Jehovah`s Witness/Jesus & Michael the Archangel
Hi Carol. First time asking a question on this web site.
I understand that the Watchtower Society teaches that Jesus and Michael the Archangel are the same person. In Jude 9, Michael is disputing with the Devil over the body of Moses and refrains from rebuking the Devil but instead says, "May the Lord rebuke thee." Yet Jesus does not seem to hesitate to rebuke Satan -- as he did during his temptation in the desert when he said, "God Away, Satan!" This would seem to indicate Michael and Jesus are different persons with different degrees of authority vis a vis Satan.
I have no doubt that this problem has been pointed out to the Watchtower Society but am not clear on how they answer it. I found one blurb on its website (lost the reference, but I think it was from something called "The Follower") which quoted John 5:22. The Watchtower cited this Bible verse then said with respect to Michael in his dispute with Satan that Michael (aka Jesus) had not been committed "all the judging" -- which is why Michael could not rebuke the Devil, whereas "as Jesus" he could. Frankly, I have no idea what this means. I don't really see how John 5:22 has anything to do with Jude 9. Is is the Wathtower's teaching that Jesus gained powers as a human being, which he did not have in his "prehuman" existence as Michael the Archangel? If Michael is the Son of God, how could he not have had the authority/power to rebuke Satan? Didn't he create Satan? I mean, he created all things in the beginning -- the good angels and the bad -- though the bad angels rebelled against God and their own natures. Thanks for clarying this matter for me.
Please accept my apologies for the lateness of this response...I have been extremely ill and have not been accessing the internet at all.
Michael did not, at the time of Moses, have the authority to rebuke Satan...only Jehovah had that authority.
At this present time Christ Jesus is the one who judges us. He said: “The Father judges no one at all, but he has committed all the judging to the Son.” (John 5:22) Of course, he does this at the Father’s appointment and in full harmony with his Father’s will and laws. He is in constant association with his Father and, as he said: “The Son cannot do a single thing of his own initiative, but only what he beholds the Father doing. For whatever things that One does, these things the Son also does in like manner.”—John 5:19. Jesus also, and rightly, rebuked Peter in very strong terms: “Get behind me, Satan, because you think, not God’s thoughts, but those of men.”—Mr 8:33.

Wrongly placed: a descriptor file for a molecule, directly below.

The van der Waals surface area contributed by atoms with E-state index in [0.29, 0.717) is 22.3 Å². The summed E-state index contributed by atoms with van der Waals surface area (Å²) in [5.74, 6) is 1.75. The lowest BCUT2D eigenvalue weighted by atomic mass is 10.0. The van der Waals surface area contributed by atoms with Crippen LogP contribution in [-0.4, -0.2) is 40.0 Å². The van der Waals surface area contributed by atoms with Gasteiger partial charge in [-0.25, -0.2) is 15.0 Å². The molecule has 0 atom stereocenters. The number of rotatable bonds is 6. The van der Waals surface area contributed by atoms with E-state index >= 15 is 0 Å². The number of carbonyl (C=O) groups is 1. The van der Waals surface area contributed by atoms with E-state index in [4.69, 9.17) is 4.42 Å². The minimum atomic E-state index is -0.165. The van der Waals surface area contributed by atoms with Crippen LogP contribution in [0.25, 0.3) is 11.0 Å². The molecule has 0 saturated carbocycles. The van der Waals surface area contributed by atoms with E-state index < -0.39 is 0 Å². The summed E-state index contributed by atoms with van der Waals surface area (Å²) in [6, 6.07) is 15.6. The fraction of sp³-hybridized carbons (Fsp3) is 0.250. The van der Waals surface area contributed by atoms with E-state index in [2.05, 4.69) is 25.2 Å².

“When Michael the archangel had a difference with the Devil and was disputing about Moses’ body, he did not dare to bring a judgment against him in abusive terms, but said: ‘May Jehovah rebuke you.’” (Jude 9) Michael is a name applied to Jesus—before and after his life on earth—in his role as archangel, or chief of Jehovah’s heavenly army of angels. (1 Thessalonians 4:16) Note, though, how Michael handled this confrontation with Satan.
I believe this is the account (blurb) you read?? Jude’s account does not tell us what Satan wanted to do with Moses’ body, but we can be sure that the Devil had some vile purpose in mind. Perhaps he wanted to promote the misuse of that faithful man’s remains in false worship. While Michael resisted Satan’s wicked scheme, he also showed remarkable self-restraint. Satan surely deserved a rebuke, but Michael, who at the time he was disputing with Satan had not yet had “all the judging” committed to him, felt that such a judgment should come only from Jehovah God. (John 5:22) As archangel, Michael had extensive authority. Yet, he humbly deferred to Jehovah rather than trying to seize additional authority. Besides humility, he also showed modesty, or an awareness of his limitations.
Jude was inspired to write about this incident for a reason. Sadly, some Christians in Jude’s day were not humble. They were haughtily “speaking abusively of all the things they really [did] not know.” (Jude 10) How easy it is for us imperfect humans to let our pride get the better of us! When we do not understand something that is done in the Christian congregation—perhaps involving a decision made by the body of elders—how do we react? If we were to engage in negative, critical talk even though we cannot know all the factors behind such decisions, might we not be showing a lack of humility? Let us instead imitate Michael, or Jesus, holding back from judging matters over which we have no God-given authority.